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Miguel Liu-Schiaffini, Clare E. Singer, Nikola Kovachki, Tapio Schneider, Kamyar Azizzadenesheli, Anima Anandkumar

Tipping points are abrupt, drastic, and often irreversible changes in the evolution of non-stationary and chaotic dynamical systems. For instance, increased greenhouse gas concentrations are predicted to lead to drastic decreases in low cloud cover, referred to as a climatological tipping point. In this paper, we learn the evolution of such non-stationary dynamical systems using a novel recurrent neural operator (RNO), which learns mappings between function spaces. After training RNO on only the pre-tipping dynamics, we employ it to detect future tipping points using an uncertainty-based approach. In particular, we propose a conformal prediction framework to forecast tipping points by monitoring deviations from physics constraints (such as conserved quantities and partial differential equations), enabling forecasting of these abrupt changes along with a rigorous measure of uncertainty. We illustrate our proposed methodology on non-stationary ordinary and partial differential equations, such as the Lorenz-63 and Kuramoto-Sivashinsky equations. We also apply our methods to forecast a climate tipping point in stratocumulus cloud cover. In our experiments, we demonstrate that even partial or approximate physics constraints can be used to accurately forecast future tipping points.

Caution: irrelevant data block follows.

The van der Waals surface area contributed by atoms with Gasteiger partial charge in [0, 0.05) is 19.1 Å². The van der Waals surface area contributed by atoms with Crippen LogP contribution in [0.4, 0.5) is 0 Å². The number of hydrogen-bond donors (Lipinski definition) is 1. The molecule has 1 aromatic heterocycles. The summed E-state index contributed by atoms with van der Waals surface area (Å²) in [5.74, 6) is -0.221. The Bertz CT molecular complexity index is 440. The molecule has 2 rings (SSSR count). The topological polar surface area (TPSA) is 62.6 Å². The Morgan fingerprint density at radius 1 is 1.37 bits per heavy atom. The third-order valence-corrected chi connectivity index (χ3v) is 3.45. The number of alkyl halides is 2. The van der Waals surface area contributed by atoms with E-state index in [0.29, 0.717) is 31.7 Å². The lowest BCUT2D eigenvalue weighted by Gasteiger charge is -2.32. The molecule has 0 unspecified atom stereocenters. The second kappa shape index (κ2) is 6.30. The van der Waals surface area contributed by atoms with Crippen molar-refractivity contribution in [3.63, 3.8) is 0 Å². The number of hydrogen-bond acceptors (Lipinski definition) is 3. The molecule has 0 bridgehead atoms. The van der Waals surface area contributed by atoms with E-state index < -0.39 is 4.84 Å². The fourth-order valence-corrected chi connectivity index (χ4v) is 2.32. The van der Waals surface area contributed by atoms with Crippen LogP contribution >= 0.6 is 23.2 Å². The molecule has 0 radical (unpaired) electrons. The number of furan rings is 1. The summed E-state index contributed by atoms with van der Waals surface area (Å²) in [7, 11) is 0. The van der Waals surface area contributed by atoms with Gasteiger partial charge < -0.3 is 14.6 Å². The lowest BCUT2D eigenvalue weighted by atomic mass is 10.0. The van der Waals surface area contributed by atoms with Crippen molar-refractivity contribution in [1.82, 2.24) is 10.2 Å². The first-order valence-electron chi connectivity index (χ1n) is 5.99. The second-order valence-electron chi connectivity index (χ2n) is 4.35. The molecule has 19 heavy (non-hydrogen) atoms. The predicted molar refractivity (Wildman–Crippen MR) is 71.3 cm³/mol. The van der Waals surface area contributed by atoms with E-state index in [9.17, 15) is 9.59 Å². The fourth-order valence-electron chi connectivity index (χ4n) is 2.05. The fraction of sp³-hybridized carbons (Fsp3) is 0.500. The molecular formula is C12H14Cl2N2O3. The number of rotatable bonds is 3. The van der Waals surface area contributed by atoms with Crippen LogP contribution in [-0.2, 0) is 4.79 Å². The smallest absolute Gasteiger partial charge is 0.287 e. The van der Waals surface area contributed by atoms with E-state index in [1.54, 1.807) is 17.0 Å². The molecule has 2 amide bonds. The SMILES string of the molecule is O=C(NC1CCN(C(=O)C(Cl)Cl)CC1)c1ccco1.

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The Fourier neural operator (FNO) is a powerful technique for learning surrogate maps for partial differential equation (PDE) solution operators. For many real-world applications, which often require high-resolution data points, training time and memory usage are significant bottlenecks. While there are mixed-precision training techniques for standard neural networks, those work for real-valued datatypes on finite dimensions and therefore cannot be directly applied to FNO, which crucially operates in the (complex-valued) Fourier domain and in function spaces. On the other hand, since the Fourier transform is already an approximation (due to discretization error), we do not need to perform the operation at full precision. In this work, we (i) profile memory and runtime for FNO with full and mixed-precision training, (ii) conduct a study on the numerical stability of mixed-precision training of FNO, and (iii) devise a training routine which substantially decreases training time and memory usage (up to 34%), with little or no reduction in accuracy, on the Navier-Stokes and Darcy flow equations. Combined with the recently proposed tensorized FNO (Kossaifi et al., 2023), the resulting model has far better performance while also being significantly faster than the original FNO.